Tuesday, June 17, 2008

Moral, But No Compass: Reflections

I've posted some thoughts on the recent report 'Moral, But No Compass', on the role of the Church of England in delivering state welfare services, over at the Wardman Wire. For the full article, go there, but here's a bit of it:

A First Reaction
My initial response to the first news headlines on Moral but No Compass was ‘oh no, my church is whining at the government‘, but the report is actually very good, and deserves to be read and mulled over by both Church and State.

Welfare Delivery by the Church?
The reason for the report is the increasing encouragement from central government for the Church to be involved in welfare delivery. In seeking to understand the policy environment, the Von Hugel Foundation discovered that policymakers had no information on the Church of England, and a very limited understanding (and lumping together) of ‘faith groups.’ Alan Wilson, Ruth Gledhill, and Thinking Anglicans (also here) have already done a good job of responding to the main points and summarising comment from elsewhere.

a) Does Government understand the Church? Does it want a Glove Puppet?
The report speaks of national and local government failing to understand what motivates the Church. I remember a Q&A session with the Director of Education in one northern local authority: when asked how the Church could partner with them, his answer was effectively ‘you can promote the council’s education policy‘, and he couldn’t think of anything else. There was no recognition of the Church’s centuries of experience in education, its work with children and families, and the contribution it was already making in local schools.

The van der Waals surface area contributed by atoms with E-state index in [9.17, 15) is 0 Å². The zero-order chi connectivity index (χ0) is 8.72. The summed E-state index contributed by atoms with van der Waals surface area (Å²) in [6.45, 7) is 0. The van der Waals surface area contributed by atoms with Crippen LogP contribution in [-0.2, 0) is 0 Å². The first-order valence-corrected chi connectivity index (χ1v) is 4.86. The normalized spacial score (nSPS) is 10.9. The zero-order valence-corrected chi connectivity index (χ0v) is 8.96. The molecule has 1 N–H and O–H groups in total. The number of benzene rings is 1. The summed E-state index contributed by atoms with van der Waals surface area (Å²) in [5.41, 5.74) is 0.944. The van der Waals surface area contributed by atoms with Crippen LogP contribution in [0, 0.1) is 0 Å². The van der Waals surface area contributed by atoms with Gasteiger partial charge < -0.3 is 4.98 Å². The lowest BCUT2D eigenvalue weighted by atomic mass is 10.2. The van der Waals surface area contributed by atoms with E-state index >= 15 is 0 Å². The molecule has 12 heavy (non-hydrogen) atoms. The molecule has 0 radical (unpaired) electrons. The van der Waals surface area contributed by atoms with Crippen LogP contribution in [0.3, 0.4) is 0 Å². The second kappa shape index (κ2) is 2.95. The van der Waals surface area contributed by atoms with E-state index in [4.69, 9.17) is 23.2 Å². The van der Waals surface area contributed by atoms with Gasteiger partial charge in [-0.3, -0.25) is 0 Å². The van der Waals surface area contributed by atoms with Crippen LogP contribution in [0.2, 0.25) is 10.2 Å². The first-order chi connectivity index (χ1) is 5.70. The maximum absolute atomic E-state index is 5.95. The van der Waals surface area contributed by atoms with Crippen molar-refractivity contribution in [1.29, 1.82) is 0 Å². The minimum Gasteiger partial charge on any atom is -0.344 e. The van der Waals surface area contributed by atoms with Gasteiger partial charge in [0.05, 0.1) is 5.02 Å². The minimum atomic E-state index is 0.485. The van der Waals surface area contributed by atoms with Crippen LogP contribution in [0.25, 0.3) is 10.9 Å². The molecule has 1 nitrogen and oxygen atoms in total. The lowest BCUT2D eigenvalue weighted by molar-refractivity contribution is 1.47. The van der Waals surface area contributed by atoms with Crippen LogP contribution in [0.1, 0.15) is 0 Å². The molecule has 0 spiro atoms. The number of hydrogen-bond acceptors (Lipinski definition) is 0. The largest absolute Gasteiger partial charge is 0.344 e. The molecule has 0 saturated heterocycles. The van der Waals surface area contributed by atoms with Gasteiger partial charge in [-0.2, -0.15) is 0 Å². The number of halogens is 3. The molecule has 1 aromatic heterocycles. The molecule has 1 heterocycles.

Speaking to a councillor at the same authority one day, I realised a couple of minutes into the chat that it wasn’t really a conversation, he was simply asking loaded questions to get a ‘vicar supports council policy’ answer out of me. This was all in a Labour stronghold, and the principle attitudes towards the church seemed to be mistrust or co-option, rather than partnership and engagement. It must be said that here in Yeovil, a LibDem council, attitudes are more positive, though the labyrinth of agencies, partnerships, funding streams etc. means you have have a certain amount of time and energy to find your way through it. Equally, there are likely to be examples of positive and negartive examples in local authorities across the country.

It’s interesting that a recent government consultation on ‘violent extremism’ floats the idea that Further Education chaplaincies can play a role in tackling extremism on campus. It’s not easy to see whether this is seen as partnership, or chaplaincies becoming an informal agent of the state in low-level counter-terrorism!

go here for the rest: on whether the report lets the church off lightly, and the interface between prophecy and practice

(cartoon from ASBO Jesus)

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